AI Chat traffic Feb 2024AI Chat traffic Feb 2024

Altman hates ads. Once upon a time, Google was beloved for its minimal ad experience. Clearly, that is no longer the case according to Altman:

  • “I kind of hate ads just as an aesthetic choice. I think ads needed to happen on the internet for a bunch of reasons, to get it going, but it’s a momentary industry. The world is richer now. I like that people pay for ChatGPT and know that the answers they’re getting are not influenced by advertisers. I’m sure there’s an ad unit that makes sense for LLMs, and I’m sure there’s a way to participate in the transaction stream in an unbiased way that is okay to do, but it’s also easy to think about the dystopic visions of the future where you ask ChatGPT something and it says, “Oh, you should think about buying this product,” or, “You should think about going here for your vacation,” or whatever.”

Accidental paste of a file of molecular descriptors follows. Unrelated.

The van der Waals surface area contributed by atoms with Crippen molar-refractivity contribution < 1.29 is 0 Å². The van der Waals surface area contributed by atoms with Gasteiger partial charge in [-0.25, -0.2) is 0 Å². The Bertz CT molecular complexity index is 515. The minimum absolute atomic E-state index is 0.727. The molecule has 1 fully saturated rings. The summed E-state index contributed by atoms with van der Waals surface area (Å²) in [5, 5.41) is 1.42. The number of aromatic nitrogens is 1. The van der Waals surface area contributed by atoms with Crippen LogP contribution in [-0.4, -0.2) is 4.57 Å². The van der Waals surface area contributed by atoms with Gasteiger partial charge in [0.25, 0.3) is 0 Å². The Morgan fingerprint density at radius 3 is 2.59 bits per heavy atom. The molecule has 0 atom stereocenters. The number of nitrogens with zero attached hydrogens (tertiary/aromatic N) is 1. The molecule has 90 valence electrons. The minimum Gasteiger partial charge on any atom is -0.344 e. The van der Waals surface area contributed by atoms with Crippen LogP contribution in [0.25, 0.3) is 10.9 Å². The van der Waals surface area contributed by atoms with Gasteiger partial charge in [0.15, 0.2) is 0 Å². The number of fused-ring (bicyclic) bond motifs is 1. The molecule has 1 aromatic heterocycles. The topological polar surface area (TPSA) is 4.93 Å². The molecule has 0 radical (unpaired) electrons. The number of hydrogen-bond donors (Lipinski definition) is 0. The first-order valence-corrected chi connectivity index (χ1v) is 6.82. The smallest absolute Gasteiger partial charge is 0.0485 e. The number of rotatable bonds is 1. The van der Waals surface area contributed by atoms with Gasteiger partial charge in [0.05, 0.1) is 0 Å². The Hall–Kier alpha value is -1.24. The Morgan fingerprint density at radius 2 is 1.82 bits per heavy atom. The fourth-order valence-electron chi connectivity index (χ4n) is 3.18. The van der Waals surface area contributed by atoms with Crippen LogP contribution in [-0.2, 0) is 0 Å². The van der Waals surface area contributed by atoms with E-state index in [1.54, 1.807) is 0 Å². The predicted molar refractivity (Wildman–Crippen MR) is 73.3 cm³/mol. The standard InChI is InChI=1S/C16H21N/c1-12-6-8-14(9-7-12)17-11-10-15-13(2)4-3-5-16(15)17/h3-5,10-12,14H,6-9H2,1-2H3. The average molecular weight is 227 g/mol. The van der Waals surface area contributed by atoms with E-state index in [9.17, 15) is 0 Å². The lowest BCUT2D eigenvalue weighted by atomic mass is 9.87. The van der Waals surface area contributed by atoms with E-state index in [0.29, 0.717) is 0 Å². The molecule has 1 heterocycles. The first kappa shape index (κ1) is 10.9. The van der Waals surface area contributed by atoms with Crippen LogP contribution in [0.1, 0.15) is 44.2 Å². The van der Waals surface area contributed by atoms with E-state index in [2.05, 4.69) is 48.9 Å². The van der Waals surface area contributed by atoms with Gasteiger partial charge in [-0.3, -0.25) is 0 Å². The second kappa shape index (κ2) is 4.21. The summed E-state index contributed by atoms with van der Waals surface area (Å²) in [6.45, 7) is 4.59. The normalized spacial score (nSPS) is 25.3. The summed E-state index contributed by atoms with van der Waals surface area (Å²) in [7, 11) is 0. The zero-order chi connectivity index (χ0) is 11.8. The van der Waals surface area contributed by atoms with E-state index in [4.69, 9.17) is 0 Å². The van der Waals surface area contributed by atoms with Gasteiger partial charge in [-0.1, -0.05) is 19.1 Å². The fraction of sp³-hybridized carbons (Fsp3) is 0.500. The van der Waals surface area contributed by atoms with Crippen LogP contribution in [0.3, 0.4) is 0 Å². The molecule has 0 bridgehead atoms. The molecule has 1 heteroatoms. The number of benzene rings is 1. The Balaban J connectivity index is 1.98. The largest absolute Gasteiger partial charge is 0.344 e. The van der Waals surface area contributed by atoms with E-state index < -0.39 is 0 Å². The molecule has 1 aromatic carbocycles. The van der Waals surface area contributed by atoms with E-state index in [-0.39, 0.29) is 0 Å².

• “And I don’t know, we have a very simple business model and I like it, and I know that I’m not the product. I know I’m paying and that’s how the business model works. And when I go use Twitter or Facebook or Google or any other great product but ad-supported great product, I don’t love that, and I think it gets worse, not better, in a world with AI.”

Altman said he believes OpenAI has a great business that can pay for its computational needs – without resorting to ads: